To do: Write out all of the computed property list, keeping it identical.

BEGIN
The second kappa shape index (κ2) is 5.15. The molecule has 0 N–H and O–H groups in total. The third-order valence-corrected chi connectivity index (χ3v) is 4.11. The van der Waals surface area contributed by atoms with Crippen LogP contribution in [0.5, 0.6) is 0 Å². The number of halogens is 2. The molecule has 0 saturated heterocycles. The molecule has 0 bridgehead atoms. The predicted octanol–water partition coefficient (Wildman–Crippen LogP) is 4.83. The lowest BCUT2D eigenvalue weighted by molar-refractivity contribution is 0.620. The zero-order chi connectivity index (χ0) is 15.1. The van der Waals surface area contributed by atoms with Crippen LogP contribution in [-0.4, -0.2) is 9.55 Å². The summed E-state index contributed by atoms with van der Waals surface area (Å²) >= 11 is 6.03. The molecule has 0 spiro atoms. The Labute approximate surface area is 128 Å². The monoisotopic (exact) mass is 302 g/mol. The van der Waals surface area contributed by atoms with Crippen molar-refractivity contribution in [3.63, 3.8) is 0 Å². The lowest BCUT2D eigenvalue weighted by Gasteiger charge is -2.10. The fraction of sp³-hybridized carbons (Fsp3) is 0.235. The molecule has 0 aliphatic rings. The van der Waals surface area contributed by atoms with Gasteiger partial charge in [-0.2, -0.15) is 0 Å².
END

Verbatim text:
The second kappa shape index (κ2) is 5.15. The molecule has 0 N–H and O–H groups in total. The third-order valence-corrected chi connectivity index (χ3v) is 4.11. The van der Waals surface area contributed by atoms with Crippen LogP contribution in [0.5, 0.6) is 0 Å². The number of halogens is 2. The molecule has 0 saturated heterocycles. The molecule has 0 bridgehead atoms. The predicted octanol–water partition coefficient (Wildman–Crippen LogP) is 4.83. The lowest BCUT2D eigenvalue weighted by molar-refractivity contribution is 0.620. The zero-order chi connectivity index (χ0) is 15.1. The van der Waals surface area contributed by atoms with Crippen LogP contribution in [-0.4, -0.2) is 9.55 Å². The summed E-state index contributed by atoms with van der Waals surface area (Å²) >= 11 is 6.03. The molecule has 0 spiro atoms. The Labute approximate surface area is 128 Å². The monoisotopic (exact) mass is 302 g/mol. The van der Waals surface area contributed by atoms with Crippen molar-refractivity contribution in [3.63, 3.8) is 0 Å². The lowest BCUT2D eigenvalue weighted by Gasteiger charge is -2.10. The fraction of sp³-hybridized carbons (Fsp3) is 0.235. The molecule has 0 aliphatic rings. The van der Waals surface area contributed by atoms with Gasteiger partial charge in [-0.2, -0.15) is 0 Å².